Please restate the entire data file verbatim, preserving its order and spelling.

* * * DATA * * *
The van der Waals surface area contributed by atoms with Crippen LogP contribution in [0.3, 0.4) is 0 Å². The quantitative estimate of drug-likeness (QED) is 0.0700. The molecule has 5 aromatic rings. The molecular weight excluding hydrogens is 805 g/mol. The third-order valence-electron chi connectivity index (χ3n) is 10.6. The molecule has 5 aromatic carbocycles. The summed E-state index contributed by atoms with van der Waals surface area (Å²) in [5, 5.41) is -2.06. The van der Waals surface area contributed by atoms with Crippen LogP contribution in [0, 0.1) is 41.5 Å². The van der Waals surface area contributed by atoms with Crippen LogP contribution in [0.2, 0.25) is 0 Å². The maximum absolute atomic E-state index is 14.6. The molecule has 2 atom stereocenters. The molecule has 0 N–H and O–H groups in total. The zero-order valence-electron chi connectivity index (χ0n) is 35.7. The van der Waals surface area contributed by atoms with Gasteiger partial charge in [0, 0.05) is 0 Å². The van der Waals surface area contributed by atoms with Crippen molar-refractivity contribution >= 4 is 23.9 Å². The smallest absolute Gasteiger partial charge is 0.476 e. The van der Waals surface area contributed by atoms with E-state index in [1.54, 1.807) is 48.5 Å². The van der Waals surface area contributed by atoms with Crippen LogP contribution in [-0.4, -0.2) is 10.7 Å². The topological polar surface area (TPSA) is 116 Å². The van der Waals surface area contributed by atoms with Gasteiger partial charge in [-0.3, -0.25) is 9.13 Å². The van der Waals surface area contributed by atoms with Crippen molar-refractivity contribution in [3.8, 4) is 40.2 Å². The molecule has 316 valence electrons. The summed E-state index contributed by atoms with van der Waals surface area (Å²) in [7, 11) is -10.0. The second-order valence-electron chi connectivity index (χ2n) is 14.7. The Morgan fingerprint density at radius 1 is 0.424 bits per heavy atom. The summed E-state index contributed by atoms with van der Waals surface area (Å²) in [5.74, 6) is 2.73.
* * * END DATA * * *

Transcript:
The van der Waals surface area contributed by atoms with Crippen LogP contribution in [0.3, 0.4) is 0 Å². The quantitative estimate of drug-likeness (QED) is 0.0700. The molecule has 5 aromatic rings. The molecular weight excluding hydrogens is 805 g/mol. The third-order valence-electron chi connectivity index (χ3n) is 10.6. The molecule has 5 aromatic carbocycles. The summed E-state index contributed by atoms with van der Waals surface area (Å²) in [5, 5.41) is -2.06. The van der Waals surface area contributed by atoms with Crippen LogP contribution in [0, 0.1) is 41.5 Å². The van der Waals surface area contributed by atoms with Crippen LogP contribution in [0.2, 0.25) is 0 Å². The maximum absolute atomic E-state index is 14.6. The molecule has 2 atom stereocenters. The molecule has 0 N–H and O–H groups in total. The zero-order valence-electron chi connectivity index (χ0n) is 35.7. The van der Waals surface area contributed by atoms with Gasteiger partial charge in [0, 0.05) is 0 Å². The van der Waals surface area contributed by atoms with Crippen molar-refractivity contribution >= 4 is 23.9 Å². The smallest absolute Gasteiger partial charge is 0.476 e. The van der Waals surface area contributed by atoms with E-state index in [1.54, 1.807) is 48.5 Å². The van der Waals surface area contributed by atoms with Crippen LogP contribution in [-0.4, -0.2) is 10.7 Å². The topological polar surface area (TPSA) is 116 Å². The van der Waals surface area contributed by atoms with Gasteiger partial charge in [-0.3, -0.25) is 9.13 Å². The van der Waals surface area contributed by atoms with Crippen molar-refractivity contribution in [3.8, 4) is 40.2 Å². The molecule has 316 valence electrons. The summed E-state index contributed by atoms with van der Waals surface area (Å²) in [7, 11) is -10.0. The second-order valence-electron chi connectivity index (χ2n) is 14.7. The Morgan fingerprint density at radius 1 is 0.424 bits per heavy atom. The summed E-state index contributed by atoms with van der Waals surface area (Å²) in [5.74, 6) is 2.73.